The term 'dissident republican' is not a new one but was coined in the mid-1970s when the Official IRA was engaged in a shooting war with the fledgling INLA.
Republican Sinn Fein emerged in 1986 after a split in Sinn Fein but it sees itself as the true Sinn Fein, maintaining an 'unbroken continuity' with past. According to its national website:
Republican SINN FEIN Poblachtach was founded in 1905. In 1969 following the reformist/revolutionary split Sinn Fein reorganised as Provisional Sinn Fein upholding the Sinn Fein constitution. In 1986 Provisional Sinn Fein under a misguided leadership decided to take their seats in a British imposed parliament, namely the 26-County Parliament Leinster House. The movement split. Sinn Fein reformed again out of the walkout of the 86 Ard-Fheis led by the true Republican leadership, who saw the failure of the new Provisional leadership's decision to enter into a partitionist assembly. This as predicted led to a greater erosion of Republican principles, to the acceptance of entering a new Stormont and an acceptance of British Partition. Republican Sinn Fein uphold the right of the Irish people to oppose continued British occupation in Ireland.
Michael McKevitt was a founding member of the Real IRA and the 32 County Sovereignty Movement is often referred to as the political wing of the Real IRA, the organisation that carried out the Omagh bombing in 1998. In 2003 Michael McKevitt was sentenced in the Irish Republic to twenty years in prison on two terrorist charges, 'membership of an illegal organisation', the Real IRA, and 'directing terrorism'.
|Councillor Gary Donnelly|
The chairman of the party is Brian Leeson (Dublin) and the vice-chairman is Rab Jackson (Belfast). The general secretary is Brendan McKenna (Breandan MacCionnaith), who was the leader of republican opposition to the Orange parade from Drumcree parish church.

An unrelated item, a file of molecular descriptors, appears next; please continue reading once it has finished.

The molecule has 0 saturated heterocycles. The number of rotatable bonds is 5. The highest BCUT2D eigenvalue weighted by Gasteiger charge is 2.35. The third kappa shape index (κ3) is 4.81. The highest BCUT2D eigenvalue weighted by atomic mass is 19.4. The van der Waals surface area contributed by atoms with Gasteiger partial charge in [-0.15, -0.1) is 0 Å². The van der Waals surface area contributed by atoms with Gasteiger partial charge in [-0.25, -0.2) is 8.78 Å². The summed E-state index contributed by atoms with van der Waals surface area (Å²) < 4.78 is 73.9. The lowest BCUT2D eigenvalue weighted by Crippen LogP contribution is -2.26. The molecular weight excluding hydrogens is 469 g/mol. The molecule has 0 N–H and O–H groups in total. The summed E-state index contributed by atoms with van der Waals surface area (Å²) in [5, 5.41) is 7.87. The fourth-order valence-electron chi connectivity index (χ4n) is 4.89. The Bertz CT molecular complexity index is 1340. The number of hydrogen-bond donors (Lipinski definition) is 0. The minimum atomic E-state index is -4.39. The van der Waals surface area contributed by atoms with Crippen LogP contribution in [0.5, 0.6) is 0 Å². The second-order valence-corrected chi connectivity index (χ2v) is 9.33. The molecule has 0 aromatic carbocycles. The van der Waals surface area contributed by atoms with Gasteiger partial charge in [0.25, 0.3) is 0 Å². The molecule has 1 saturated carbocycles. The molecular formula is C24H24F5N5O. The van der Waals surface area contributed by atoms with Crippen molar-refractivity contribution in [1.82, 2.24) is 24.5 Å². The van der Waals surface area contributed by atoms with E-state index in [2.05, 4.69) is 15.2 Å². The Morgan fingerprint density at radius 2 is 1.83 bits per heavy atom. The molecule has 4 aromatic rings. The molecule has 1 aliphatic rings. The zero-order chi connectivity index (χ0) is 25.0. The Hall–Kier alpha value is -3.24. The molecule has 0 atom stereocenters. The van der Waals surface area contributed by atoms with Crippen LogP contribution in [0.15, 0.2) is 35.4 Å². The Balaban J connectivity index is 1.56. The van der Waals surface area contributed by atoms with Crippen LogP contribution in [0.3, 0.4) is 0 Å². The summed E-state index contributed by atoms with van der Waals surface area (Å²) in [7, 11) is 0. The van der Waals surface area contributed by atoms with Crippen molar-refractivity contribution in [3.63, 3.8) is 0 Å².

At the 2014 election to Belfast City Council Eirigi fielded two candidates Maire Drumm and Padraic MacCoitir but both were unsuccessful.
The party is not believed to have a paramilitary wing but in November 2012 Ursula Ni Shionnain, a prominent member of Eirigi, was arrested in County Offaly and remanded in custody for possession of two handguns and ammunition.
Some commentators view the RNU as the political wing of Oglaigh na hEireann, a splinter from the Real IRA, although this has been rejected by the RNU.
In 2011 Carl Reilly, the RNU chairperson, gave an ambiguous denial that the RNU is the political wing of the RNU. He said, 'We don't speak for or explain the actions of Oglaigh na hEireann. That is a matter for that organisation.' However at its 2011 ard fheis the RNU voted to send 'comradely greetings' to the ONH. It also 'asserted the right of Irishmen and women to use disciplined resistance to defend the Irish Republic proclaimed in 1916.'
Martin Og Meehan, son of the late Martin Meehan, is a prominent figure in RNU. He is also the author of the Ardoyne Republican blog.
Each society is named after a major republican leader and that in Ardoyne is named after Sean MacDermott (Sean MacDiarmada), one of the seven leaders of the 1916 Easter Rising.
|Dee Fennell speaking at a Sean MacDiarmada Republican Society event|
The 1916 society in Carrickmore is named after Joseph McGarrity, an Irish-American republican who collaborated with the Nazis and initiated the IRA collaboration with the Nazis. For much of his life he was the leading Irish-American supporter of the IRA.
The politics of the IRSP are far-left republican socialism and have been variously described as Marxist-Leninist and Trotskyist.
Three members of the INLA died in the 1981 hunger strike - Patsy O'Hara, Kevin Lynch and Michael Devine and in the same year party members Gerry Kelly and Sean Flynn won seats on Belfast City Council in a joint campaign with the People's Democracy but neither councillor served a full term. One went on the run after being implicated during the supergrass trials and the other resigned after becoming disillusioned with the IRSP.
The headquarters of the IRSP is Costello House on the Falls Road in West Belfast but it has no elected representatives. It fielded candidates in the 2011 local government elections in Northern Ireland, its first foray into electoral politics in almost thirty years, but none of them secured a seat, although a candidate in Strabane missed out by just one vote. In Oldpark DEA in North Belfast the candidate was Paul Little.
The INLA declared a ceasefire on 22 August 1998 and the following year it stated that 'there is no political or moral argument to justify a resumption of the campaign.' In October 2009 the INLA began decommissioning its weapons.